Title Searches: You can generally find out who owns a parcel of property by using one of the several public records databases offering real estate ownership & sales records. Many states and municipalities post free databases online (see, e.g., the “Property” links on or BRP Publications). Otherwise, leading fee-based vendors include Accurint, Lexis and These vendors also have databases with lien, mortgage and foreclosure information.

For more sophisticated results, you can try pulling a History and Vesting Report from DocEdge.

For the most current and reliable information, however, send a professional title searcher to the relevant Recorder-of-Deeds’ office for a comprehensive search.

Valuation: The materials used by appraisers to accurately value real estate are published by Marshall & Swift. For a quick estimate of a property’s value many people use Zillow, but we recommend focusing on the “comparable sales” and, if possible, visiting the homes. If you look up the last sale price for a residential property (see “Sale Prices,” above), the Federal Housing Finance Agency’s Home Price Index Calculatorwill figure the current price based on average property values.

Main Topics of Real Estate

This entry in the American Encyclopedia has been organized to address the following topics, among others:

  • Real Estate : Boundary/Property/Title Disputes
  • Real Estate : Buying and Selling/Mortgages
  • Real Estate : Condominiums/Co-ops
  • Real Estate : Contractors/Liens
  • Real Estate : Easements
  • Real Estate : Foreclosure
  • Real Estate : Homeowner’s Liability/Safety
  • Real Estate : Housing Discrimination
  • Real Estate : Insurance (Homeowners and Renters)
  • Real Estate : Landlord/Tenant Rights
  • Real Estate : Neighbor Relations
  • Real Estate : Renters’ Liability
  • Real Estate : Timeshares
  • Real Estate : Trespassing
  • Real Estate : Zoning

Real Estate in Foreign Legal Encyclopedias

For starting research in the law of a foreign country:

Link Description
Real Estate Real Estate in the World Legal Encyclopedia.
Real Estate Real Estate in the European Legal Encyclopedia.
Real Estate Real Estate in the Asian Legal Encyclopedia.
Real Estate Real Estate in the UK Legal Encyclopedia.
Real Estate Real Estate in the Australian Legal Encyclopedia.

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See Also

  • Real Estate Agent
  • Real Estate Broker
  • Real Estate Appraisal
  • Real Estate Brokers
  • Real Estate Investment Trusts
  • Real Estate Tax Judgment Sales
  • Real Estate Tax Judgment Sales Redemption
  • Certificates Of Real Estate Value
  • Real-estate Broker
  • Real Estate Settlement Procedures Act Of 1974
  • Neighborhood Real Estate Trusts
  • Purchase Money Real Estate Mortgages
  • Real Estate Investment Trust
  • Adjustment Of Charges And Income (Real Estate)
  • Estate Planning
  • Docket Sheets
  • Federal Home Loan Mortgage Corporation
  • Federal National Mortgage Association
  • Liens
  • Real Estate Mortgage Investment Conduits (REMICs)
  • Parking Lots and Parking Garages
  • Rent Control
  • Rent Stabilization
  • Trade Journals
  • Unit Trusts

Further Reading

Real Estate: Open and Free Legal Research of US Law

Federal Primary Materials

The U.S. federal government system consists of executive, legislative, and judicial branches, each of which creates information that can be the subject of legal research about Real Estate. This part provides references, in relation to Real Estate, to the legislative process, the federal judiciary, and the primary sources of federal law (cases, statutes, and regulations).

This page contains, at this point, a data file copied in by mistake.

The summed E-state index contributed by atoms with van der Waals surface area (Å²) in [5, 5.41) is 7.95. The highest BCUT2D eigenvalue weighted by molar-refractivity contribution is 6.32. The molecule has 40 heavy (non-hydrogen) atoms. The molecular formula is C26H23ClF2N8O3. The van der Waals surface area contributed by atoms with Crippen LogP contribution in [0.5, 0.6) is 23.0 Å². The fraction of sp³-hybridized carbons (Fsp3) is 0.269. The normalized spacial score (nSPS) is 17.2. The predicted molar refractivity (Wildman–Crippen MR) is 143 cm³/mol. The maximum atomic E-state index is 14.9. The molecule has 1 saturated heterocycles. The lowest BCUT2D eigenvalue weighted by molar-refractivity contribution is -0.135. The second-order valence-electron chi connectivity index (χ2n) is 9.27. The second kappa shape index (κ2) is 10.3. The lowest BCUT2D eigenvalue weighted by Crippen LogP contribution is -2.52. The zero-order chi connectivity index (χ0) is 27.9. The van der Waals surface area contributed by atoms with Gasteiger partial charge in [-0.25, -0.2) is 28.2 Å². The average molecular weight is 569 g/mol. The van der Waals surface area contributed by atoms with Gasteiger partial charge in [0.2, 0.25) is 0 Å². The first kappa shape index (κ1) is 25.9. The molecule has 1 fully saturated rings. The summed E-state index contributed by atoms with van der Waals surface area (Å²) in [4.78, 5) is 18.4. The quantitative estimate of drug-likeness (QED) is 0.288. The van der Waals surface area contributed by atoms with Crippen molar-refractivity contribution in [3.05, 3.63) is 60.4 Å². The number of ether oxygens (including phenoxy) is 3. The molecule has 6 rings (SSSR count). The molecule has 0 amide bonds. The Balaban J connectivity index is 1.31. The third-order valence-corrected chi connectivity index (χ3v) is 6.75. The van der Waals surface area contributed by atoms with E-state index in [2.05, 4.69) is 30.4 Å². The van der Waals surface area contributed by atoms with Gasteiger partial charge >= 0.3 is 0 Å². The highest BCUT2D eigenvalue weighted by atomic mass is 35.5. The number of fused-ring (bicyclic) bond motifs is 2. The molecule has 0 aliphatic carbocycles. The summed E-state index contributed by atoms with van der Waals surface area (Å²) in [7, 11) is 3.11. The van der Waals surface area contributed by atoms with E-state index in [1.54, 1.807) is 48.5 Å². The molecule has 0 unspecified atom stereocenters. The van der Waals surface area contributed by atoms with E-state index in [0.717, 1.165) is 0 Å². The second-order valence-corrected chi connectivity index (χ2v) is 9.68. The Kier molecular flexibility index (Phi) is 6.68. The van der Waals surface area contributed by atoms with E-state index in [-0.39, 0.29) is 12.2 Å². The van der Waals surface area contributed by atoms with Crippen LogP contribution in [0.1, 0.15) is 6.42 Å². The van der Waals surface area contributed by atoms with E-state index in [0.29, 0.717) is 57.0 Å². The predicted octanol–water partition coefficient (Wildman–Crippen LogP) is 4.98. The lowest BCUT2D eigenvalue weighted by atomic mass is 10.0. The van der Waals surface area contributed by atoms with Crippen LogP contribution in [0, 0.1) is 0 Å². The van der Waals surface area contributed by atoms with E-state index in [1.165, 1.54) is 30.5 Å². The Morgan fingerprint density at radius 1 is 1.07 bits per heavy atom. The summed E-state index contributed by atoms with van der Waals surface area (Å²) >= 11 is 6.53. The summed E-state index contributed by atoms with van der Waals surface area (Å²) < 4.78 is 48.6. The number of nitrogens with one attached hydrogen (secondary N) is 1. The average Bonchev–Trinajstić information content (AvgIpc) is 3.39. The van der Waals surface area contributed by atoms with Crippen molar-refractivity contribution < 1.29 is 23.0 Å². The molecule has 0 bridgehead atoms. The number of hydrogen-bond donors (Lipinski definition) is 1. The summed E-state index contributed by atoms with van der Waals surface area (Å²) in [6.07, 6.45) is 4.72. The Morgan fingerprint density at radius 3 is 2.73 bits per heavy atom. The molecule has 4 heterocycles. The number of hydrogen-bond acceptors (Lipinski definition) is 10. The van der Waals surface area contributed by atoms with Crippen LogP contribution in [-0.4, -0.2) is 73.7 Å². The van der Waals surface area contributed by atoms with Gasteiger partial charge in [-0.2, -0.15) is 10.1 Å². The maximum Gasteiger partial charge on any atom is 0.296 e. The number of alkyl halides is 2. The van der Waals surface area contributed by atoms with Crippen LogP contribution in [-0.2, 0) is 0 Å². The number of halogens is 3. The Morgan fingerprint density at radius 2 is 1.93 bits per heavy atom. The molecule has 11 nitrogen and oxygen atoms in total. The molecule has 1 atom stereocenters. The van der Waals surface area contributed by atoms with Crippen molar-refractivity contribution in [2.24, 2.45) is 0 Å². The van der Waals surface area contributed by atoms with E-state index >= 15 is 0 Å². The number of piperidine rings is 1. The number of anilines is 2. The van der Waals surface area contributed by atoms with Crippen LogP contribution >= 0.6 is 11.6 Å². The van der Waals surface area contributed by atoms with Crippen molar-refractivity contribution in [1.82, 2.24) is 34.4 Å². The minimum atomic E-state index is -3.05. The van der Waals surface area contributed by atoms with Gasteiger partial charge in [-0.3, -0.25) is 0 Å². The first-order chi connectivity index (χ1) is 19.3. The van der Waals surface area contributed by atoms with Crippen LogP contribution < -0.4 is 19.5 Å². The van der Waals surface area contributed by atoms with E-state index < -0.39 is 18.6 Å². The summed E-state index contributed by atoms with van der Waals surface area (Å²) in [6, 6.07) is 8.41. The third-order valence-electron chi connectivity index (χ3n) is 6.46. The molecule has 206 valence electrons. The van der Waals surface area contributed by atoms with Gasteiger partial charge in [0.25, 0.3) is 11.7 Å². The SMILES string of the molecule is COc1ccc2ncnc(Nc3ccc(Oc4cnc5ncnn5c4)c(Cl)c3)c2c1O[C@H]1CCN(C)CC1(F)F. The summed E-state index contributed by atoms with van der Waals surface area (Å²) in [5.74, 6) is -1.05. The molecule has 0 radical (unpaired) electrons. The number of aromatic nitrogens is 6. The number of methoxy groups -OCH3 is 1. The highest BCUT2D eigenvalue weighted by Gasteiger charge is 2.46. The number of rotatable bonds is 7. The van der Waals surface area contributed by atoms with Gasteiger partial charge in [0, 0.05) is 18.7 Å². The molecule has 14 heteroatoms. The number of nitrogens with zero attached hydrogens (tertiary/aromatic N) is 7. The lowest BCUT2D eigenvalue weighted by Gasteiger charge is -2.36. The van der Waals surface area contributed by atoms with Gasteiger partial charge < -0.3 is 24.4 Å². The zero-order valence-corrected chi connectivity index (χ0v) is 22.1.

Federal primary materials about Real Estate by content types:

Laws and Regulations

US Constitution
Federal Statutory Codes and Legislation

Federal Case Law and Court Materials

U.S. Courts of Appeals
United States courts of appeals, inclouding bankruptcy courts and bankcruptcy appellate panels:

Federal Administrative Materials and Resources

Presidential Materials

Materials that emanate from the President’s lawmaking function include executive orders for officers in departments and agencies and proclamations for announcing ceremonial or commemorative policies. Presidential materials available include:

Executive Materials

Federal Legislative History Materials

Legislative history traces the legislative process of a particular bill (about Real Estate and other subjects) for the main purpose of determining the legislators’ intent behind the enactment of a law to explain or clarify ambiguities in the language or the perceived meaning of that law (about Real Estate or other topics), or locating the current status of a bill and monitoring its progress.

State Administrative Materials and Resources

State regulations are rules and procedures promulgated by state agencies (which may apply to Real Estate and other topics); they are a binding source of law. In addition to promulgating regulations, state administrative boards and agencies often have judicial or quasi-judicial authority and may issue administrative decisions affecting Real Estate. Finding these decisions can be challenging. In many cases, researchers about Real Estate should check state agency web sites for their regulations, decisions, forms, and other information of interest.

State rules and regulations are found in codes of regulations and administrative codes (official compilation of all rules and regulations, organized by subject matter). Search here:

State opinions of the Attorney General (official written advisory opinions on issues of state law related to Real Estate when formerly requested by a designated government officer):

Tools and Forms

Law in Other Regions